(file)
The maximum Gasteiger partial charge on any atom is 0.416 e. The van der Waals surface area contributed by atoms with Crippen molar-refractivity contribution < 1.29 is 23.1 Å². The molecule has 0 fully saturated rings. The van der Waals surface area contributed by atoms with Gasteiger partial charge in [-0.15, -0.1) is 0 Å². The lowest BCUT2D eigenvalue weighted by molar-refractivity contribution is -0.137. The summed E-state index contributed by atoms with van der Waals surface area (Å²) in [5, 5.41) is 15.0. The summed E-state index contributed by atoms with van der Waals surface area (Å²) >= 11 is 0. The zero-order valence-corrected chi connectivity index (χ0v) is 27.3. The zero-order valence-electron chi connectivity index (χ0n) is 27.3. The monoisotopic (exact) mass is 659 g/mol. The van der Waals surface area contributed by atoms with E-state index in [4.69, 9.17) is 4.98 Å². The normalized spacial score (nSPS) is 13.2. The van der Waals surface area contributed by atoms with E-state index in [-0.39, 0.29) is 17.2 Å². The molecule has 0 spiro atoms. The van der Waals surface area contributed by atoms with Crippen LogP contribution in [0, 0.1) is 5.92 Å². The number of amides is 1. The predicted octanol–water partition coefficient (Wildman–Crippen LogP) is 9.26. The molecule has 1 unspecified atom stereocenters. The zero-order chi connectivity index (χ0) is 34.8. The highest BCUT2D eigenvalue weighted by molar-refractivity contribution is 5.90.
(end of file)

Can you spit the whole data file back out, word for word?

The maximum Gasteiger partial charge on any atom is 0.416 e. The van der Waals surface area contributed by atoms with Crippen molar-refractivity contribution < 1.29 is 23.1 Å². The molecule has 0 fully saturated rings. The van der Waals surface area contributed by atoms with Gasteiger partial charge in [-0.15, -0.1) is 0 Å². The lowest BCUT2D eigenvalue weighted by molar-refractivity contribution is -0.137. The summed E-state index contributed by atoms with van der Waals surface area (Å²) in [5, 5.41) is 15.0. The summed E-state index contributed by atoms with van der Waals surface area (Å²) >= 11 is 0. The zero-order valence-corrected chi connectivity index (χ0v) is 27.3. The zero-order valence-electron chi connectivity index (χ0n) is 27.3. The monoisotopic (exact) mass is 659 g/mol. The van der Waals surface area contributed by atoms with E-state index in [4.69, 9.17) is 4.98 Å². The normalized spacial score (nSPS) is 13.2. The van der Waals surface area contributed by atoms with E-state index in [-0.39, 0.29) is 17.2 Å². The molecule has 0 spiro atoms. The van der Waals surface area contributed by atoms with Crippen LogP contribution in [0, 0.1) is 5.92 Å². The number of amides is 1. The predicted octanol–water partition coefficient (Wildman–Crippen LogP) is 9.26. The molecule has 1 unspecified atom stereocenters. The zero-order chi connectivity index (χ0) is 34.8. The highest BCUT2D eigenvalue weighted by molar-refractivity contribution is 5.90.